Wednesday, February 13, 2013

Ash Wednesday

A frozen lake in Michigan; Zachary sent this image home from his retreat with Notre Dame's Knott Hall.
Catholics line up for ash application today, aware of our need to humble ourselves, repent and return to the Lord.  Some of us return to the Church on Ash Wednesday after lengthy absences and waywardness, and many who don't faithfully attend Mass on Sundays do come to Church on Ash Wednesday.

Ash Wednesday is not a Holy Day of Obligation (unlike each and every Sunday), however many Catholics feel called to attend Mass today and receive ashes as an outward sign of a new beginning of inner conversion.  Today is a good day to go to confession.  If for some reason you don't go to confession today, make a sincere confession in your heart, asking God's forgiveness for your sins against His love, and please confess your sins to a priest very soon.

Our Holy Church gives us a short list of Precepts.  These 'non-negotiables' guide our external behavior as faithful Catholics; our obligation to follow the Ten Commandments and all teachings of Christ assumed.  On Ash Wednesday one of these external precepts, or rules, is in effect ~ the requirement to fast and abstain.  Only one other day ~ Good Friday ~ carries this strict requirement to fast and abstain.

Somehow the teaching of these rules, or precepts, fell through the cracks for many of us post Vatican II Catholics.  This partially explains why so many Catholics today do not faithfully attend Sunday Mass, and when they do return, approach Holy Communion without any thought as to their spiritual readiness to receive our Lord.  Just like me, these Catholics either were never properly taught, or they do not really understand the gravity of receiving Holy Communion in a state of mortal (deadly) sin.  These teachings on preparing for Holy Communion come directly from Sacred Scripture:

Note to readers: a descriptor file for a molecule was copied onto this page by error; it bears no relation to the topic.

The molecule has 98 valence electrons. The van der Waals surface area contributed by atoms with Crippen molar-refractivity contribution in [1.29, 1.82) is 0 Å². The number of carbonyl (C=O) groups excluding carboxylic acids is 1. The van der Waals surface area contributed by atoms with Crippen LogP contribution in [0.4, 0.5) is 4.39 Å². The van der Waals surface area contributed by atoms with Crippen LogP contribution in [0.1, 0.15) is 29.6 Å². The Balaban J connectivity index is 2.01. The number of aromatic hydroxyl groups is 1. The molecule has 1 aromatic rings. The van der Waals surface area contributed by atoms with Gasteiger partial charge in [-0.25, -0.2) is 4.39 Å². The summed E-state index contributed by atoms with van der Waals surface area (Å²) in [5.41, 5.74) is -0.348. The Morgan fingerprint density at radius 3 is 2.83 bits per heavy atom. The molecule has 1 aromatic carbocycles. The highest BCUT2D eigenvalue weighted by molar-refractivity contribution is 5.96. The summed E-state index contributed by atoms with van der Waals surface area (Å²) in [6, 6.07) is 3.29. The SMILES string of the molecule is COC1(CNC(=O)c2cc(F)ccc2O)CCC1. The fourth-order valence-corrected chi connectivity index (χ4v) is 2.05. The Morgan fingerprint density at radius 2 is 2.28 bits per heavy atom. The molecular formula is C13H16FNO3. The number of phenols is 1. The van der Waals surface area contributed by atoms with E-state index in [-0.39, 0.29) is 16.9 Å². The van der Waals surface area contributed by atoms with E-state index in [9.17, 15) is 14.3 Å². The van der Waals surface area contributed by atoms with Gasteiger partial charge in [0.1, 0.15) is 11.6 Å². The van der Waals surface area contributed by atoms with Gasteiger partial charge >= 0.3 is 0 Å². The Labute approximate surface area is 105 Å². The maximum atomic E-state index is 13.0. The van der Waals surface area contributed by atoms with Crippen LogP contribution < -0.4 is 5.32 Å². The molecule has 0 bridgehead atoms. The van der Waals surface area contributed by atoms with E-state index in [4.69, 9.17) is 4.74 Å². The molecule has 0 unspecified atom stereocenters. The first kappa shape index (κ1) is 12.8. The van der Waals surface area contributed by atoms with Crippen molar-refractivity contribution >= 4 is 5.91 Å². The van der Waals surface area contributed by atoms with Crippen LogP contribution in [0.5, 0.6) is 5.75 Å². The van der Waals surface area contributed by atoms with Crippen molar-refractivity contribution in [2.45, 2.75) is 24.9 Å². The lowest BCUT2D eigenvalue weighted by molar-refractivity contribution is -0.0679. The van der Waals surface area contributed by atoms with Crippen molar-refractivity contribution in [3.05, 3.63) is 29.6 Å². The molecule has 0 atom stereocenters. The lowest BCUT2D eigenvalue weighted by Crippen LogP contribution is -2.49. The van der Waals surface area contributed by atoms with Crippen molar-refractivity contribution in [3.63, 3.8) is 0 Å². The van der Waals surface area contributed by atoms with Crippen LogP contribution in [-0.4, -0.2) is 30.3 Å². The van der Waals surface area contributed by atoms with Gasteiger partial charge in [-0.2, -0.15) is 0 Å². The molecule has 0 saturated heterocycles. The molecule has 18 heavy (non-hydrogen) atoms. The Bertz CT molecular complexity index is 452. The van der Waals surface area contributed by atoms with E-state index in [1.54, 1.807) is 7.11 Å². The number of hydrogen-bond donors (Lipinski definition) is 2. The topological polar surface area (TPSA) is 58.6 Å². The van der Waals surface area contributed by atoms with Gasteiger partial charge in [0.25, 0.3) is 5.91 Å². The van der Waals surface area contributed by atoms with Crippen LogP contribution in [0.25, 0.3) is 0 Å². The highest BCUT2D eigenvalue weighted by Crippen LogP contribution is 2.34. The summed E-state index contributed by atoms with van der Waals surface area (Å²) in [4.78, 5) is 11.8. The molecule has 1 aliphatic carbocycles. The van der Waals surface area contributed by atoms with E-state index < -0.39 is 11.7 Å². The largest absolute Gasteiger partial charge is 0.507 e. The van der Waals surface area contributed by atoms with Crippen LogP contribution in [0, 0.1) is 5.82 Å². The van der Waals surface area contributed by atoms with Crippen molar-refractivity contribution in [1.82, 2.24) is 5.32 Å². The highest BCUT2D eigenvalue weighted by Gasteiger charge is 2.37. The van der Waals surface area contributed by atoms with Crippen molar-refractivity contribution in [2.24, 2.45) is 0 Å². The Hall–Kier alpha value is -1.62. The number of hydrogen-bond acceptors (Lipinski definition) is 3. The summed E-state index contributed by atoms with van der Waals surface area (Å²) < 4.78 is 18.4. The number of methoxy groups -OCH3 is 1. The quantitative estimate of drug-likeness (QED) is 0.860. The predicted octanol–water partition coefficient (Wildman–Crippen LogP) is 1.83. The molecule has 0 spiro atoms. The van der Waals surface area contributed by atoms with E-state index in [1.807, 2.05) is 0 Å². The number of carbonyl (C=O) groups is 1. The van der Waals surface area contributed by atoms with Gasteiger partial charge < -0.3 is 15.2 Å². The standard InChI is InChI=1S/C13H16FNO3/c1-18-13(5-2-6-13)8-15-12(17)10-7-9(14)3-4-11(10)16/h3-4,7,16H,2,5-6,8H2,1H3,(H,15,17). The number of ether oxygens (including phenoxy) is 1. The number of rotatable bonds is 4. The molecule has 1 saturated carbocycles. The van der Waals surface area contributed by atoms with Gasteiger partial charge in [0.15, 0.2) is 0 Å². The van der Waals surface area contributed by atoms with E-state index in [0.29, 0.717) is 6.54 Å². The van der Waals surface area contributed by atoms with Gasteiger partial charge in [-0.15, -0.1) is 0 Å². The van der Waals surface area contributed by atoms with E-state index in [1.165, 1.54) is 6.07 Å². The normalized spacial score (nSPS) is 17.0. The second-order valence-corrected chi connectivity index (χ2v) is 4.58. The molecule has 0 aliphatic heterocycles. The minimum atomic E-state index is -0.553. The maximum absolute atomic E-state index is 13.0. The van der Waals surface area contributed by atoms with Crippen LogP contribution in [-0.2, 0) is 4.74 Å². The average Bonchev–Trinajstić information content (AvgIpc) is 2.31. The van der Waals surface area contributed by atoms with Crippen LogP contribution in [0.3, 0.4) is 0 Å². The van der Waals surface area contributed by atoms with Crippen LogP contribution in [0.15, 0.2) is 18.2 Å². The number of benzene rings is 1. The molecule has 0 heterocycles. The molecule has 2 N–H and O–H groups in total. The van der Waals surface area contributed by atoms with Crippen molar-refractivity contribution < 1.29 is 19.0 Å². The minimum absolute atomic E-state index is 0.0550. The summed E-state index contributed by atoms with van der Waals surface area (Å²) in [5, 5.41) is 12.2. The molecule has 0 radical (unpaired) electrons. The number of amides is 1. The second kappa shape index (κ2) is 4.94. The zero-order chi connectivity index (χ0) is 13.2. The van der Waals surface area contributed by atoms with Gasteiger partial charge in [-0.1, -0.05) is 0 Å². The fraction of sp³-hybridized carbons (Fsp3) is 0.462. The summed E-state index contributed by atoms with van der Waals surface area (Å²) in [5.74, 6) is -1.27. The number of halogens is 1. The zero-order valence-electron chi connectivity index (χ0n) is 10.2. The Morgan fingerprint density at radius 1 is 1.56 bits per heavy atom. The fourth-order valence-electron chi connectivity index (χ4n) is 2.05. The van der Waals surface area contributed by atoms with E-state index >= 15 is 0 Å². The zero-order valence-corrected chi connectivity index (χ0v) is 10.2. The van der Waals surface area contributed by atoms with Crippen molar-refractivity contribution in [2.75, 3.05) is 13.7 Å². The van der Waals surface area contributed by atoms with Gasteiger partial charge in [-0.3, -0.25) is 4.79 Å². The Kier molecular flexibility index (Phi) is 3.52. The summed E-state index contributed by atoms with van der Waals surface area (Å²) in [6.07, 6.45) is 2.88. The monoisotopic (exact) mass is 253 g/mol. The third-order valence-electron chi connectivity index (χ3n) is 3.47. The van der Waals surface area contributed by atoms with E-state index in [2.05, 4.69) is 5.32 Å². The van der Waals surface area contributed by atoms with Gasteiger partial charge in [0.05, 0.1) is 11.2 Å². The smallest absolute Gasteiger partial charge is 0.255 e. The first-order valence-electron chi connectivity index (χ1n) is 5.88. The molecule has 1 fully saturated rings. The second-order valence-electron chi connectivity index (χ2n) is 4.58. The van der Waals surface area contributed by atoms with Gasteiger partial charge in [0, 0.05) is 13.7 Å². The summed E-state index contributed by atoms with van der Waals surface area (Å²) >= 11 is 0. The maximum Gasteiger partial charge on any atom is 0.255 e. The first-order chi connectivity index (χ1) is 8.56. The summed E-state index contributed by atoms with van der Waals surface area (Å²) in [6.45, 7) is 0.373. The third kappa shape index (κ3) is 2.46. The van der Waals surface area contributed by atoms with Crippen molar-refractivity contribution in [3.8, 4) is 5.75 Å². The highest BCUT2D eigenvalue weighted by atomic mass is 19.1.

"Whoever, therefore, eats the bread or drinks the cup of the Lord in an unworthy manner will be guilty of profaning the body and blood of the Lord. Let a man examine himself, and so eat of the bread and drink of the cup" (1 Cor. 11:27–28)
Catholics in a state of mortal (deadly) sin should (are obliged to) attend Mass on Sundays and Holy Days.  However, receiving Our Lord in Holy Communion while knowingly in this state is a grave offenseChristian writings from as far back as A.D. 70 make these teachings abundantly clear. Catholics raised without a proper understanding of Church teachings are now raising their children and the cycle of un-knowing continues; or they fall away completely, unaware of the treasure they have abandoned.  Some of us have had the incredible fortune of being taught the faith by our children, and/or by zealous orthodox priests and evangelists, whose hunger for truth and desire to follow and share it have sparked our appetite for the fullness of faith.

Precepts of the Church:
I. To attend Mass on Sundays and Holy Days of Obligation, and resting from servile works.

II. To observe the days of abstinence and fasting.

III. To confess our sins to a priest, at least once a year.

IV. To receive Our Lord Jesus Christ in the Holy Eucharist at least once a year during Easter Season.

V. To contribute to the support of the Church.
A wise and holy priest once told me that my concern for the souls of my loved ones who no longer attend Mass or confess their sins, would be better directed toward fervent prayers for the healing of their inner dispositions (an increase in faith and a greater Love for God) than simply focused on a change in their outward behavior.  I myself am proof positive that prayers for the conversion of souls are answered!

Pray without ceasing...

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